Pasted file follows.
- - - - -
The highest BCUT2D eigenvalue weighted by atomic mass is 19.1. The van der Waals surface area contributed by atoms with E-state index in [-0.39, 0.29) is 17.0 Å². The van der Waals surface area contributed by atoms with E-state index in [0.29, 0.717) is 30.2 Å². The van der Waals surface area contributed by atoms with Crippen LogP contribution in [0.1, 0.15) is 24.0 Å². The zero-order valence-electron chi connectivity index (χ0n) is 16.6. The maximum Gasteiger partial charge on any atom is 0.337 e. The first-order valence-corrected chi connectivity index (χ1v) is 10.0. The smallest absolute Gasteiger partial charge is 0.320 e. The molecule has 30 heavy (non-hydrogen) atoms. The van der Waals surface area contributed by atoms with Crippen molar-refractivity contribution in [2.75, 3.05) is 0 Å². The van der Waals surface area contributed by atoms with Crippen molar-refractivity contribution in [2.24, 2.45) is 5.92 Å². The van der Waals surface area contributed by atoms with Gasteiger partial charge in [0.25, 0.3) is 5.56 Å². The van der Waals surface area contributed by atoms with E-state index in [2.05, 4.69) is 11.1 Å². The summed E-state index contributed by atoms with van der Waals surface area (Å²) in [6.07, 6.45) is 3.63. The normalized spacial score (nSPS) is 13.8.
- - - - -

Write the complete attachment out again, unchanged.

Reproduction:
The highest BCUT2D eigenvalue weighted by atomic mass is 19.1. The van der Waals surface area contributed by atoms with E-state index in [-0.39, 0.29) is 17.0 Å². The van der Waals surface area contributed by atoms with E-state index in [0.29, 0.717) is 30.2 Å². The van der Waals surface area contributed by atoms with Crippen LogP contribution in [0.1, 0.15) is 24.0 Å². The zero-order valence-electron chi connectivity index (χ0n) is 16.6. The maximum Gasteiger partial charge on any atom is 0.337 e. The first-order valence-corrected chi connectivity index (χ1v) is 10.0. The smallest absolute Gasteiger partial charge is 0.320 e. The molecule has 30 heavy (non-hydrogen) atoms. The van der Waals surface area contributed by atoms with Crippen molar-refractivity contribution in [2.75, 3.05) is 0 Å². The van der Waals surface area contributed by atoms with Crippen molar-refractivity contribution in [2.24, 2.45) is 5.92 Å². The van der Waals surface area contributed by atoms with Gasteiger partial charge in [0.25, 0.3) is 5.56 Å². The van der Waals surface area contributed by atoms with E-state index in [2.05, 4.69) is 11.1 Å². The summed E-state index contributed by atoms with van der Waals surface area (Å²) in [6.07, 6.45) is 3.63. The normalized spacial score (nSPS) is 13.8.